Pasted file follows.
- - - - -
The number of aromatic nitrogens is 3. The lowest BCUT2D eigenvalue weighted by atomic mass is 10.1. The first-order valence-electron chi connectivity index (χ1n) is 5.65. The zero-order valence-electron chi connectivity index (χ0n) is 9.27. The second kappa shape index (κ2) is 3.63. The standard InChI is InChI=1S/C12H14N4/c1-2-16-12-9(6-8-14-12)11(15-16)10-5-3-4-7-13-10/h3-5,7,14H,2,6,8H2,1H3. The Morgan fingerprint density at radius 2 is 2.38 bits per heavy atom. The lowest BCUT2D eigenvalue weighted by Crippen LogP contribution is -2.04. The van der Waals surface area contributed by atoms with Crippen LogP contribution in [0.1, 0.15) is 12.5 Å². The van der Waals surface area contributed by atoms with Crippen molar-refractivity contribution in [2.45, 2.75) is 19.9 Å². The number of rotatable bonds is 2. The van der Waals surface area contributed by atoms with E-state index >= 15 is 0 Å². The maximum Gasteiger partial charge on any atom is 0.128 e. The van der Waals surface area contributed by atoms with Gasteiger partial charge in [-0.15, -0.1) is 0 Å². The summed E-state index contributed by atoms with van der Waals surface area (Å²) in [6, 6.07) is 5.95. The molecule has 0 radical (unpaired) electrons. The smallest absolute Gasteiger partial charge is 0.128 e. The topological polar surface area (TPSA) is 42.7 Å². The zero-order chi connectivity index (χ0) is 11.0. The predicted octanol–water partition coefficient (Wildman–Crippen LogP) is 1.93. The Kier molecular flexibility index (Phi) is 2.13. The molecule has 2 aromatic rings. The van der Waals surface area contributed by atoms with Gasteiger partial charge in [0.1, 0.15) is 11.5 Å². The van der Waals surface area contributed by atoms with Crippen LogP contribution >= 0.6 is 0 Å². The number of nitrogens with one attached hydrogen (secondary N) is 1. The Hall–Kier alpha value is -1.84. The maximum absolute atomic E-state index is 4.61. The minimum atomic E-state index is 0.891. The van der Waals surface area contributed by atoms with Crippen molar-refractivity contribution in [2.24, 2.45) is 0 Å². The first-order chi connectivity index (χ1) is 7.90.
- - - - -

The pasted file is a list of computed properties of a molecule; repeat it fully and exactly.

The number of aromatic nitrogens is 3. The lowest BCUT2D eigenvalue weighted by atomic mass is 10.1. The first-order valence-electron chi connectivity index (χ1n) is 5.65. The zero-order valence-electron chi connectivity index (χ0n) is 9.27. The second kappa shape index (κ2) is 3.63. The standard InChI is InChI=1S/C12H14N4/c1-2-16-12-9(6-8-14-12)11(15-16)10-5-3-4-7-13-10/h3-5,7,14H,2,6,8H2,1H3. The Morgan fingerprint density at radius 2 is 2.38 bits per heavy atom. The lowest BCUT2D eigenvalue weighted by Crippen LogP contribution is -2.04. The van der Waals surface area contributed by atoms with Crippen LogP contribution in [0.1, 0.15) is 12.5 Å². The van der Waals surface area contributed by atoms with Crippen molar-refractivity contribution in [2.45, 2.75) is 19.9 Å². The number of rotatable bonds is 2. The van der Waals surface area contributed by atoms with E-state index >= 15 is 0 Å². The maximum Gasteiger partial charge on any atom is 0.128 e. The van der Waals surface area contributed by atoms with Gasteiger partial charge in [-0.15, -0.1) is 0 Å². The summed E-state index contributed by atoms with van der Waals surface area (Å²) in [6, 6.07) is 5.95. The molecule has 0 radical (unpaired) electrons. The smallest absolute Gasteiger partial charge is 0.128 e. The topological polar surface area (TPSA) is 42.7 Å². The zero-order chi connectivity index (χ0) is 11.0. The predicted octanol–water partition coefficient (Wildman–Crippen LogP) is 1.93. The Kier molecular flexibility index (Phi) is 2.13. The molecule has 2 aromatic rings. The van der Waals surface area contributed by atoms with Gasteiger partial charge in [0.1, 0.15) is 11.5 Å². The van der Waals surface area contributed by atoms with Crippen LogP contribution >= 0.6 is 0 Å². The number of nitrogens with one attached hydrogen (secondary N) is 1. The Hall–Kier alpha value is -1.84. The maximum absolute atomic E-state index is 4.61. The minimum atomic E-state index is 0.891. The van der Waals surface area contributed by atoms with Crippen molar-refractivity contribution in [2.24, 2.45) is 0 Å². The first-order chi connectivity index (χ1) is 7.90.